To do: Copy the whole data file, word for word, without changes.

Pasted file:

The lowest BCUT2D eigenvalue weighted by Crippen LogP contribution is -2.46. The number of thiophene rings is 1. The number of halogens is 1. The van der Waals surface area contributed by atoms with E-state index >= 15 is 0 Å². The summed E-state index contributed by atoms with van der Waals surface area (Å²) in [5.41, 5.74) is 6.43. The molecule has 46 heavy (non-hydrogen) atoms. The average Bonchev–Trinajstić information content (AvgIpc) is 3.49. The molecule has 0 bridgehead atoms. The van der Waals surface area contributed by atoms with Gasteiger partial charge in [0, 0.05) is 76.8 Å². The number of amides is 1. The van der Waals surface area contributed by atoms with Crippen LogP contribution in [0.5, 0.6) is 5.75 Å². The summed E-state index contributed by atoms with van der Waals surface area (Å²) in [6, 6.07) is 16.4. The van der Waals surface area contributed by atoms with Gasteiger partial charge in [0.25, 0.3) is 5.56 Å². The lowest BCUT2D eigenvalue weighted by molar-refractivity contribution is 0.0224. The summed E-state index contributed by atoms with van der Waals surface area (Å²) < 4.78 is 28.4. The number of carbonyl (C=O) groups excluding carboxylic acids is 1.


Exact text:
The lowest BCUT2D eigenvalue weighted by Crippen LogP contribution is -2.46. The number of thiophene rings is 1. The number of halogens is 1. The van der Waals surface area contributed by atoms with E-state index >= 15 is 0 Å². The summed E-state index contributed by atoms with van der Waals surface area (Å²) in [5.41, 5.74) is 6.43. The molecule has 46 heavy (non-hydrogen) atoms. The average Bonchev–Trinajstić information content (AvgIpc) is 3.49. The molecule has 0 bridgehead atoms. The van der Waals surface area contributed by atoms with Gasteiger partial charge in [0, 0.05) is 76.8 Å². The number of amides is 1. The van der Waals surface area contributed by atoms with Crippen LogP contribution in [0.5, 0.6) is 5.75 Å². The summed E-state index contributed by atoms with van der Waals surface area (Å²) in [6, 6.07) is 16.4. The van der Waals surface area contributed by atoms with Gasteiger partial charge in [0.25, 0.3) is 5.56 Å². The lowest BCUT2D eigenvalue weighted by molar-refractivity contribution is 0.0224. The summed E-state index contributed by atoms with van der Waals surface area (Å²) < 4.78 is 28.4. The number of carbonyl (C=O) groups excluding carboxylic acids is 1.